• Sports gear – Make sure tents, sleeping bags and other equipment are packed tightly and consolidated in one area.

You house is almost completely decluttered, and the only area left is the garage. For some, this may be an all day job. Here are some tips for getting your garage organized:

  • Peg boards are good for hanging tools on the wall.
  • Use large hooks to suspend bicycles or other large items.
  • Hang garden or yard tools (shovel, rake, hoe) on the wall.
  • Shelves are a great way to organize the garage. Consider installing shelves along the walls or purchase plastic shelves from a super center or home improvement store. You also may find some sturdy wooden shelves at second hand stores.

by JUDY OZMENT on AUGUST 6, 2012


Clutter cutting questions to ask yourself:

Do I love it?
If not, why are you hanging onto something that you don’t even like?  Let it go!

Do I need to keep it?
Think tax returns

When was the last time I used this?
• If you have not used something within the last twelve months, chances are you don’t need to keep it in your home.
• There are a few exceptions to this:  seasonal items, formal wear, big serving pieces i.e.: punch bowl.

What do I want this room to look like, how do I want to use it?
• Do you want to have a meal with your family at your dining table?
• Do you want a more restful night sleeping in your bedroom?
• Do you want a functioning office?

What is the worst thing that could happen if I got rid of this?
Can you find it somewhere else?  Bank statements, utility bills and the like are available on-line.

Does it have a home?
• Remember “A place for everything and everything in its place”.  Everything you have must have a designated home.
• Are you willing to let something else go in order to make room for it?
• Remember, you only have so much space.

Please be brutally honest with yourself.  Letting go is very liberating.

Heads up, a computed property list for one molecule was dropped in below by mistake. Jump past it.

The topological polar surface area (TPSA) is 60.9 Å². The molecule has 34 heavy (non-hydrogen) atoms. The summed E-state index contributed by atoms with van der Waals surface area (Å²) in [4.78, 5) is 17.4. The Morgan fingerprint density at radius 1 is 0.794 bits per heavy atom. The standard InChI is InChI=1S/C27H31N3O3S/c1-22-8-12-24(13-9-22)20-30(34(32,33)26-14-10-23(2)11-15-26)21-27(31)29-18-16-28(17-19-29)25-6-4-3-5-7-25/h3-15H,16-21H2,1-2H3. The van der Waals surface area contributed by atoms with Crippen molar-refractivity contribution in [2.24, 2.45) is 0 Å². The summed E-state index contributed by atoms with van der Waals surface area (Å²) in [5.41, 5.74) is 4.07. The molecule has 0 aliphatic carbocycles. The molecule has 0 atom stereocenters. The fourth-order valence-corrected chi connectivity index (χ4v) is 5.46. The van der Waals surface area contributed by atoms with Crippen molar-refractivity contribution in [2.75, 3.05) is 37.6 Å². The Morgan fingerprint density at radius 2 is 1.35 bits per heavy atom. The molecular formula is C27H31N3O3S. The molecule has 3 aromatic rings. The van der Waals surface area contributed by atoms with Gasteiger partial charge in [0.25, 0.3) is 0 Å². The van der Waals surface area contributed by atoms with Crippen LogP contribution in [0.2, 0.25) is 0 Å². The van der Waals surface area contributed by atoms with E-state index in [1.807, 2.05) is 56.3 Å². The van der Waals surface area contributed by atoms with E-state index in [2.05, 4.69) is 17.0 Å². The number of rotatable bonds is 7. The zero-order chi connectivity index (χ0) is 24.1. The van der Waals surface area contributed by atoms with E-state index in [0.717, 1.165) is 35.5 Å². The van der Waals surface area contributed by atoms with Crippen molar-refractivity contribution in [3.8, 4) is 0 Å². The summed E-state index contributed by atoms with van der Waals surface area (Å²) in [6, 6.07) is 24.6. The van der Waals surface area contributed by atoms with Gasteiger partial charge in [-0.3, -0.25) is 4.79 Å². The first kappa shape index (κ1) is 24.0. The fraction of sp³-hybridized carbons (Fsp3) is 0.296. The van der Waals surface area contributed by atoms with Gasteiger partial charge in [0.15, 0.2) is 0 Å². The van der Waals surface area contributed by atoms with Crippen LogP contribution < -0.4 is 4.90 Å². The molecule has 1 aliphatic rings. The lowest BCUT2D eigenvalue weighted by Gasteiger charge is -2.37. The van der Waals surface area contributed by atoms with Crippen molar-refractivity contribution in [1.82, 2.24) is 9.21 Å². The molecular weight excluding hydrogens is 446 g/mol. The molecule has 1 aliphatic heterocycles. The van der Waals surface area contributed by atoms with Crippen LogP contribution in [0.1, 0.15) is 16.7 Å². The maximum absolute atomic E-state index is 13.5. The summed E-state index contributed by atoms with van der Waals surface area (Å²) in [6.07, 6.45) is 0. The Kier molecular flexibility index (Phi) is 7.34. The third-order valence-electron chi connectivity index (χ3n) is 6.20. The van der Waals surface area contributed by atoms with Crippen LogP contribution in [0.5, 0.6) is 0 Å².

by JUDY OZMENT on AUGUST 5, 2012


Create an evening routine to tidy up

The goal here is to pick things up and put away where they belong.   Doing this task each night will help your next morning run smoother.

Use a timer and give yourself 15 minutes to complete.  If you need a little more time, fine, but 30 minutes max.

Get the kids involved & make it a game with them.  Whoever gets their stuff picked up and put away first gets a simple prize.  They get to pick the family movie to watch, pick their favorite meal to have, pick their favorite dessert, etc.

Some ideas for your routine are:

  • Load & start the dishwasher
  • Recycle the newspaper
  • Sweep kitchen floor
  • Take out garbage & recycling
  • Put remotes back where they belong
  • Wipe down kitchen counters
  • Put away books, toys, etc.
  • Put away any clothes that were worn throughout the day

Tidy up as you go and before you know it you will be having sweet dreams!

by JUDY OZMENT on AUGUST 4, 2012


Follow the One In, One Out Rule
If your home is busting at the seams from too much stuff,  read on because this tip will help simplify your life immensely.  Let’s face it we only have so much space, right?  For every new item you bring into your home, one old item needs to leave your home.

• A new pair of shoes in, donate an old pair
• Purchase a new book, pass an old book onto a friend
• Buy a new set of dishes, donate the old set
• New magazine comes in, old magazine gets recycled

You get the idea.  This rule is crucial to help you maintain the simpler, clutter-free life you want.  When something new comes into your home, something old needs to go out – simple.  If you really want to get ahead of the game, go crazy and remove two items for every new item brought in!  Seriously, you will see light at the end of the tunnel much sooner.

Remember those that are less fortunate than you.  They would be thrilled to receive your donations and put them to good use instead of collecting dust in your home.

Remember, you only have so much space, right?

by INTEGRIS MARKETING on AUGUST 3, 2012


Go through  your mail DAILY!

• Have the right tools on hand:  letter opener, trash can, recycling bin, shredder and in-box.
• If you do not have a shredder I strongly urge you to get one.  You can find a reasonably priced one at your favorite big box store.  Look for a shredder that has “Cross • • Cut” or “Micro Cut”.  These offer a higher level of security and it would be extremely difficult for someone to try to reassemble the pieces of paper.  A lot of shredders can also destroy CD’s, DVD’s & credit cards.
• Stage these tools all together in one area in your home.  Common areas are the home office or in the kitchen.
• After you get your mail do you enter your home through the garage?  If so, consider going through your mail before you go back into the house.  That way only the important mail that you need to act on enters your home.
• When going through your mail throw, recycle or shred what you don’t need.  When opening bills only keep the bill and envelop if needed.  Recycle the “guts” – all of the offers that are included in the mailing.
• Put the rest in your in-box to act on during your set time.